"Chaplin est mort, vive Charlot!," interview with Philippe Soupault, text by Chaplin from 1921, and round-table discussion, in Ecran (Paris), March 1978.
"The INS interview with Chaplin," edited by Charles J. Maland, in Cineaste (New York), vol. 14, no. 4, 1986.
Delluc, Louis, Charlot , Paris, 1921.
Tyler, Parker, Chaplin, Last of the Clowns , New York, 1947.
Huff, Theodore, Charlie Chaplin , New York, 1951.
Bessy, Maurice, and Robert Florey, Monsieur Chaplin ou le rire dans la nuit , Paris, 1952.
Payne, Robert, The Great God Pan: A Biography of the Tramp Played by Charlie Chaplin , New York, 1952.
Sadoul, Georges, Vie de Charlot , Paris, 1952; published as Vie de Charlot: Charles Spencer Chaplin, ses films et son temps , Paris, 1978.
Mitry, Jean, Charlot et la "fabulation" chaplinesque , Paris, 1957.
McDonald, Gerald, and others, The Films of Charlie Chaplin , Secaucus, New Jersey, 1965.
Martin, Marcel, Charlie Chaplin , Paris, 1966; 3rd edition, Paris, 1983.
Brownlow, Kevin, The Parade's Gone By , London, 1968.
McCaffrey, Donald, Four Great Comedians: Chaplin, Lloyd, Keaton, Langdon , London, 1968.
Quigly, Isabel, Charlie Chaplin: Early Comedies , London, 1968.
Leprohon, Pierre, Charles Chaplin , Paris, 1970.
McCaffrey, Donald, editor, Focus on Chaplin , Englewood Cliffs, New Jersey, 1971.
Mitry, Jean, Tout Chaplin: Tous les films, par le texte, par le gag et par l'image , Paris, 1972.
Mast, Gerald, The Comic Mind , New York, 1973.
Manvell, Roger, Chaplin , Boston, 1974.
Lyons, T.J., Charles Chaplin—A Guide to References and Resources , Boston, 1977.
Sobel, Raoul, and David Francis, Chaplin, Genesis of a Clown , London, 1977.
McCabe, John, Charlie Chaplin , New York, 1978.
Nysenholc, Adolphe, L'Age d'or du comique: sémiologie de Charlot , Brussels, 1979.
Eisenstein, Sergei, Film Essays and a Lecture , edited by Jay Leyda, Princeton, New Jersey, 1982.
Gehring, Wes D., Charlie Chaplin: A Bio-Bibliography , Westport, Connecticut, 1983.
Robinson, David, Chaplin: The Mirror of Opinion , London, 1983.
Kamin, Dan, Charlie Chaplin's One-Man Show , Metuchen, New Jersey, 1984.
Smith, Julian, Chaplin , Boston, 1984.
Geduld, Harry M., Charlie Chaplin's Own Story , Bloomington, Indiana, 1985.
Robinson, David, Chaplin: His Life and Art , London, 1985.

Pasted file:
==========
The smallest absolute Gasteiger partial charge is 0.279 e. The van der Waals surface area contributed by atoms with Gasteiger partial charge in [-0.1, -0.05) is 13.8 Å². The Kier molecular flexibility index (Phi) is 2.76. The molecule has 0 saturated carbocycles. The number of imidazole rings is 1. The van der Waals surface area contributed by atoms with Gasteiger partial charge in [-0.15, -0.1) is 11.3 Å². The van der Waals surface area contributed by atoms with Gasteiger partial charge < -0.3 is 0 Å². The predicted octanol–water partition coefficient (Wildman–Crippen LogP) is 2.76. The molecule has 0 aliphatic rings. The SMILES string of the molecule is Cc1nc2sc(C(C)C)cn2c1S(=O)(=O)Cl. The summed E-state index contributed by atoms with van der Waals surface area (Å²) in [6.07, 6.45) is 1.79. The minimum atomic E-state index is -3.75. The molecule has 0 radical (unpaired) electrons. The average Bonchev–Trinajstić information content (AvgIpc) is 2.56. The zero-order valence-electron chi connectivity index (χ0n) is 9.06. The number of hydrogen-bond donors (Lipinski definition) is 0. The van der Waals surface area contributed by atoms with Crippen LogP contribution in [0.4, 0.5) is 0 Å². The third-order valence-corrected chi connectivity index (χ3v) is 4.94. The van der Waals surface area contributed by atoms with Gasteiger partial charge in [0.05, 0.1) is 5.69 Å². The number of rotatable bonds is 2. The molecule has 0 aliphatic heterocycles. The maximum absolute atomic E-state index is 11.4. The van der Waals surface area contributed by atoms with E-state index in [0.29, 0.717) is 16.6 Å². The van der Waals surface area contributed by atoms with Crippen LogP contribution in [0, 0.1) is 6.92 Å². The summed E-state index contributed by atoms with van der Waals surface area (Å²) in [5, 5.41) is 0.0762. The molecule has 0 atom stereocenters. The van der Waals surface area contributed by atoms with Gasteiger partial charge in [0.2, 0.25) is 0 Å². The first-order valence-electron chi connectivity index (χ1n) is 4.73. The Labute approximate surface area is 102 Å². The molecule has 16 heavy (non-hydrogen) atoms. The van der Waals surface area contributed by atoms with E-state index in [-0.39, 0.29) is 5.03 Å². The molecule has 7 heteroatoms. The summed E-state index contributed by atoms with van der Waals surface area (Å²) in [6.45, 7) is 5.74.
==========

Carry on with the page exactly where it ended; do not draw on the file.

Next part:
Geduld, Harry M., Chapliniana 1: The Keystone Films , Bloomington, Indiana, 1987.
Mitry, Jean, Tout Chaplin: L'Oeuvre complète presentée par le texte et par l'image , Paris, 1987.
Saint-Martin, Catherine, Charlot/Chaplin; ou, La Conscience du mythe , Paris, 1987.
Epstein, Jerry, Remembering Charlie: The Story of a Friendship , London, 1988.
Schickel, Richard, Schickel on Film: Encounters—Critical and Personal—with Movie Immortals , New York, 1989.
Silver, Charles, Charlie Chaplin: An Appreciation , New York, 1989.
Maland, Charles J., Chaplin and American Culture: The Evolution of a Star , 1990.
Karney, Robyn, and Robin Cross, The Life and Times of Charlie Chaplin , London, 1992.
MacCann, Richard Dyer, editor, The Silent Comedians (vol. 4 of American Movies: The First Thirty Years ), Metuchen, New Jersey, 1993.
Hale, Georgia, Charlie Chaplin: Intimate Close-Ups , edited by Heather Kierman, Metuchen, New Jersey, 1995.
Milton, Joyce, Tramp: The Life of Charlie Chaplin , New York, 1996.
Mitchell, Glenn, The Chaplin Encyclopedia , London, 1997.
Flom, Eric L., Chaplin in the Sound Era: An Analysis of the Seven Talkies , Jefferson, North Carolina, 1997.
Churchill, Winston, "Everybody's Language," in Collier's (New York), 26 October 1935.
Eisenstein, Sergei, "Charlie the Kid," and "Charlie the Grown Up," in Sight and Sound (London), Spring and Summer 1946.
Huff, Theodore, "Chaplin as Composer," in Films in Review (New York), September 1950.
Hickey, Terry, "Accusations against Charles Chaplin for Political and Moral Offenses," in Film Comment (New York), Winter 1969.
Lyons, T.J., "Roland H. Totheroh Interviewed: Chaplin Films," in Film Culture (New York), Spring 1972.
"Chaplin Issue" of Film Comment (New York), September/October 1972.
"Chaplin Issue" of Positif (Paris), July/August 1973.
Cott, J., "The Limits of Silent Film Comedy," in Literature/Film Quarterly (Salisbury, Maryland), Spring 1975.
Adorno, Theodor, "Quel giorno che Chaplin mi fece l'imitazione," in Cinema Nuovo (Bari), July-August 1976.
"Chaplin Issue" of Film und Fernsehen (Berlin), March 1978.
Corliss, Richard, "Chaplin," in Film Comment (New York), March/April 1978.
"Pour saluter Charlot," in Avant-Scène du Cinéma (Paris), 1 May 1978.
"Chaplin Issue" of University Film Association Journal (Houston), no.1, 1979.
Sato, Tadao, "The Comedy of Ozu and Chaplin—a Study in Contrast," in Wide Angle (Athens, Ohio), no.2, 1979.
"Dossier: Charles Chaplin et l'opinion publique," in Cinématographe (Paris), January 1981.
Ingrao, P., "Chaplin: The Antagonism of the Comic Hero," in Film Quarterly (Los Angeles), Fall 1981.
Everson, William K., "Rediscovery: 'New' Chaplin Films," in Films in Review (New York), November 1981.
Manning, H., and T.J. Lyons, "Charlie Chaplin's Early Life: Fact and Fiction," in Historical Journal of Film, Radio, and Television (Abingdon, Oxon), March 1983.
Balio, Tino, "Charles Chaplin, homme d'affaires: Un artiste associé," in Filméchange (Paris), Spring 1983.
Millar, Gavin, "The Unknown Chaplin," in Sight and Sound (London), Spring 1983.
Classic Images (Muscatine, Iowa), nos. 98–106, August 1983-April 1984.
Slide, Anthony, "The American Press and Public vs. Charles Spencer Chaplin," in Cineaste (New York), vol. 13, no. 4, 1984.
Maland, Charles J., "The Millionaire Tramp," in Post Script (Jacksonville, Florida), Spring-Summer 1984.
Jaffe, I.S., "Chaplin's Labor of Performance: The Circus and Limelight ," and R.L. Liebman, "Rabbis or Rakes, Schlemiels or Supermen? Jewish Identity in Charles Chaplin, Jerry Lewis and Woody Allen," in Literature/Film Quarterly (Salisbury, Maryland), July 1984.